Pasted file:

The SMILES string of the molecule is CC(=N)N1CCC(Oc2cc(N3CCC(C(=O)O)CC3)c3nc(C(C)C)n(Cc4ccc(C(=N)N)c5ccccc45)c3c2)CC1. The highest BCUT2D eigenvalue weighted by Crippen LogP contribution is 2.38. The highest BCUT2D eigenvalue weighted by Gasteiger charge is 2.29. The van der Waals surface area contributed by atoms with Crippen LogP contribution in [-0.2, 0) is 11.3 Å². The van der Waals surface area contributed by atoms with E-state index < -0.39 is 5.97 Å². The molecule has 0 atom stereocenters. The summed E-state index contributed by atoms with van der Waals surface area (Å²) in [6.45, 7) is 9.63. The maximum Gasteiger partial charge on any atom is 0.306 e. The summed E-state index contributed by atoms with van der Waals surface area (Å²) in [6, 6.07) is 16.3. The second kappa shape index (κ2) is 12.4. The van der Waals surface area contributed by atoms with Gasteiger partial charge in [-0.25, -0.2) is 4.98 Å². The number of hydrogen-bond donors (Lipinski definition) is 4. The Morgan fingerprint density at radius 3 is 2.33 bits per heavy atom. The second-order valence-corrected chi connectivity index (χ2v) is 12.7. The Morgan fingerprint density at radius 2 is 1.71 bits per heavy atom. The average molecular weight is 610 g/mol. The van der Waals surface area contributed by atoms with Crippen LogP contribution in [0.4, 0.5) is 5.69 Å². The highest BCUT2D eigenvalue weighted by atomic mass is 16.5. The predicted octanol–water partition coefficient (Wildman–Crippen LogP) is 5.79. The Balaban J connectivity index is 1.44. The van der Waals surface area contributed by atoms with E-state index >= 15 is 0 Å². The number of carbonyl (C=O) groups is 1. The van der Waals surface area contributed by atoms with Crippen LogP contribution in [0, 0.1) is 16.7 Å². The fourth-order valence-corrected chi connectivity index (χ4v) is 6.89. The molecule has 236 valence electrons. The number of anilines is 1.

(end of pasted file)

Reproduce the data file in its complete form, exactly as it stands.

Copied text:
The SMILES string of the molecule is CC(=N)N1CCC(Oc2cc(N3CCC(C(=O)O)CC3)c3nc(C(C)C)n(Cc4ccc(C(=N)N)c5ccccc45)c3c2)CC1. The highest BCUT2D eigenvalue weighted by Crippen LogP contribution is 2.38. The highest BCUT2D eigenvalue weighted by Gasteiger charge is 2.29. The van der Waals surface area contributed by atoms with Crippen LogP contribution in [-0.2, 0) is 11.3 Å². The van der Waals surface area contributed by atoms with E-state index < -0.39 is 5.97 Å². The molecule has 0 atom stereocenters. The summed E-state index contributed by atoms with van der Waals surface area (Å²) in [6.45, 7) is 9.63. The maximum Gasteiger partial charge on any atom is 0.306 e. The summed E-state index contributed by atoms with van der Waals surface area (Å²) in [6, 6.07) is 16.3. The second kappa shape index (κ2) is 12.4. The van der Waals surface area contributed by atoms with Gasteiger partial charge in [-0.25, -0.2) is 4.98 Å². The number of hydrogen-bond donors (Lipinski definition) is 4. The Morgan fingerprint density at radius 3 is 2.33 bits per heavy atom. The second-order valence-corrected chi connectivity index (χ2v) is 12.7. The Morgan fingerprint density at radius 2 is 1.71 bits per heavy atom. The average molecular weight is 610 g/mol. The van der Waals surface area contributed by atoms with Crippen LogP contribution in [0.4, 0.5) is 5.69 Å². The highest BCUT2D eigenvalue weighted by atomic mass is 16.5. The predicted octanol–water partition coefficient (Wildman–Crippen LogP) is 5.79. The Balaban J connectivity index is 1.44. The van der Waals surface area contributed by atoms with E-state index >= 15 is 0 Å². The number of carbonyl (C=O) groups is 1. The van der Waals surface area contributed by atoms with Crippen LogP contribution in [0, 0.1) is 16.7 Å². The fourth-order valence-corrected chi connectivity index (χ4v) is 6.89. The molecule has 236 valence electrons. The number of anilines is 1.